Five Stocks That Look Completely Worthless
We see zero value in these near-bankrupt businesses.
It feels like my job as author of our monthly "Most Overvalued Stocks" article gets harder every day. Our stock rating system is inherently contrarian: When stock prices fall more than our estimates of firms' intrinsic values, we end up with more 5-star calls and fewer 1-star calls. As I write this on Monday, Nov. 10, we had only 16 1-star stocks in our coverage universe thanks to the market's almost unabated slide. Click here to view an updated list.
Luckily for me, there's one kind of 1-star call that never goes out of style: the zero-dollar fair value estimate. This is a tool we use sparingly. After all, every company has at least some "option" value: The stock price can never go below zero, but there is at least a small chance that the company could be worth some positive amount down the road. To any investors looking to unload their stocks for free, I have $0 sitting right here in my wallet for you (although, commissions could make even $0 too steep a price to pay).
We use the zero-dollar fair value estimate when we think that bankruptcy is much more likely than not. We've already had several successful $0 calls this year. Development-stage drug firm Atherogenics went bankrupt in October, but Morningstar analyst Bill Buhr declared the shares worthless way back in November 2007. Newspaper publisher GateHouse Media was recently delisted, which analyst Tom Corbett saw coming in July. Electronics retailer Circuit City has now declared bankruptcy--and analyst Brady Lemos estimated the company's fair value at $0 back in August.
Of the 16 remaining 1-star calls in our coverage universe, an incredible 15 of them have $0 fair value estimates. Below, we highlight five companies our analysts think are headed, sooner or later, for bankruptcy court.
Citadel Broadcasting Corporation (CDL)
From the Analyst Report: "Citadel Broadcasting's poorly timed acquisition of ABC Radio Networks only magnified the company's exposure to a stagnant industry with meager growth prospects. Given its substantial debt burden and declining cash flows, we think Citadel's shares could be worthless."
General Growth Properties (GGP)
From the Analyst Report: "Punch-drunk on easy credit, retail real estate investment trust (REIT) General Growth Properties is now staggering under the weight of its massive debt load. Raising capital or finding buyers for its commercial real estate assets may be difficult in the current credit-constrained environment, so we think it's likely that General Growth's equity value will fall to $0."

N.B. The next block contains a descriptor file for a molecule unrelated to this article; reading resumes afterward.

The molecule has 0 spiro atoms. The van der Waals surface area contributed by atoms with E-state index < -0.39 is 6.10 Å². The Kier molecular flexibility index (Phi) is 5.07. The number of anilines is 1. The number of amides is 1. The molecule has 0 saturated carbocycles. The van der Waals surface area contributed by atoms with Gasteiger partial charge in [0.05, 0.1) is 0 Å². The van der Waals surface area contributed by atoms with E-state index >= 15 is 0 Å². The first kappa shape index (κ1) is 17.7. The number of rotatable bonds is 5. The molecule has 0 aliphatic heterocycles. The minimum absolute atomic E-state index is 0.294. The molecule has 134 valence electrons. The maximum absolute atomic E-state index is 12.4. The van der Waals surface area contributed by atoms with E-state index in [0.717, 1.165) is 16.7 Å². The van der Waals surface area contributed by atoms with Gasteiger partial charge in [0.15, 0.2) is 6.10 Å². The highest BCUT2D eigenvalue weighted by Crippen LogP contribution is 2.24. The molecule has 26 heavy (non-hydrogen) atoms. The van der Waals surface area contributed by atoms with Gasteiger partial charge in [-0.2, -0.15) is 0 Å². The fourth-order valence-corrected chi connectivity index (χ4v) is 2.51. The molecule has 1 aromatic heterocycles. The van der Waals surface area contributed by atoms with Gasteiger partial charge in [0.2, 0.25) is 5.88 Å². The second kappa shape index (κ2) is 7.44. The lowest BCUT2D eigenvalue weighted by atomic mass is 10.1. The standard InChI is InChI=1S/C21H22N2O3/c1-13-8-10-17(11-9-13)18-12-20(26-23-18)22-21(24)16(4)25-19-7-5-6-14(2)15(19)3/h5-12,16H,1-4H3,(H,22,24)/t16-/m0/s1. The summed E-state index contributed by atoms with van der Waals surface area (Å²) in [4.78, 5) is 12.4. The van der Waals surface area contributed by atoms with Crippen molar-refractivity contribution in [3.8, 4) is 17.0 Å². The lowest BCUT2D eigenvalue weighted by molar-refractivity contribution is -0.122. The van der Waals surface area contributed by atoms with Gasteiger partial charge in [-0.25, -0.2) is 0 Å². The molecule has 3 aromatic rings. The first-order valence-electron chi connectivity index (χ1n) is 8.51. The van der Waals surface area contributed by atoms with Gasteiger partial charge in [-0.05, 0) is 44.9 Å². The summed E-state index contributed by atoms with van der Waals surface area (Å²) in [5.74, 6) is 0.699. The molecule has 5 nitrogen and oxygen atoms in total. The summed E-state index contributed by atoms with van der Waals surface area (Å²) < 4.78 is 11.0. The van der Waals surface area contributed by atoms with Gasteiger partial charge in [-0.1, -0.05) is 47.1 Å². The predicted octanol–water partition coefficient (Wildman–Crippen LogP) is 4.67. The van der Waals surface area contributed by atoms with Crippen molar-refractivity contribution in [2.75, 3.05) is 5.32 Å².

Mesa Air Group (MESA)
From the Analyst Report: "The future for regional carrier Mesa Air Group looks bleak, as the ill effects of both contract restructuring and a potentially devastating lawsuit mount.... Mesa boasts a debt/capital ratio of 0.93. To make matters worse, the firm recently paid roughly $52 million in a legal settlement...leaving the firm what we believe to be an insufficient $46 million in unrestricted cash."
Trans World Entertainment (TWMC)
From the Analyst Report: "In today's fiercely competitive retail environment, pure-play music and video retailers like Trans World Entertainment are facing an uphill battle, and we think the long-term outlook for this company is dismal.... The balance sheet is in decent shape,...[but] the company carries significant long-term lease obligations that aren't reflected on the balance sheet."
deCODE Genetics (DCGN)
From the Analyst Report: "DeCODE Genetics engages in some provocative research projects.... However, the company has yet to gain approval from the Food and Drug Administration for any of its products, and it is currently facing a severe liquidity crisis. It appears more likely to us that deCODE might no longer be a viable entity."
Matthew Coffina does not own (actual or beneficial) shares in any of the securities mentioned above. Find out about Morningstar’s editorial policies.
Transparency is how we protect the integrity of our work and keep empowering investors to achieve their goals and dreams. And we have unwavering standards for how we keep that integrity intact, from our research and data to our policies on content and your personal data.
We’d like to share more about how we work and what drives our day-to-day business.
We sell different types of products and services to both investment professionals and individual investors. These products and services are usually sold through license agreements or subscriptions. Our investment management business generates asset-based fees, which are calculated as a percentage of assets under management. We also sell both admissions and sponsorship packages for our investment conferences and advertising on our websites and newsletters.
How we use your information depends on the product and service that you use and your relationship with us. We may use it to:
To learn more about how we handle and protect your data, visit our privacy center.
Maintaining independence and editorial freedom is essential to our mission of empowering investor success. We provide a platform for our authors to report on investments fairly, accurately, and from the investor’s point of view. We also respect individual opinions––they represent the unvarnished thinking of our people and exacting analysis of our research processes. Our authors can publish views that we may or may not agree with, but they show their work, distinguish facts from opinions, and make sure their analysis is clear and in no way misleading or deceptive.
To further protect the integrity of our editorial content, we keep a strict separation between our sales teams and authors to remove any pressure or influence on our analyses and research.
Read our editorial policy to learn more about our process.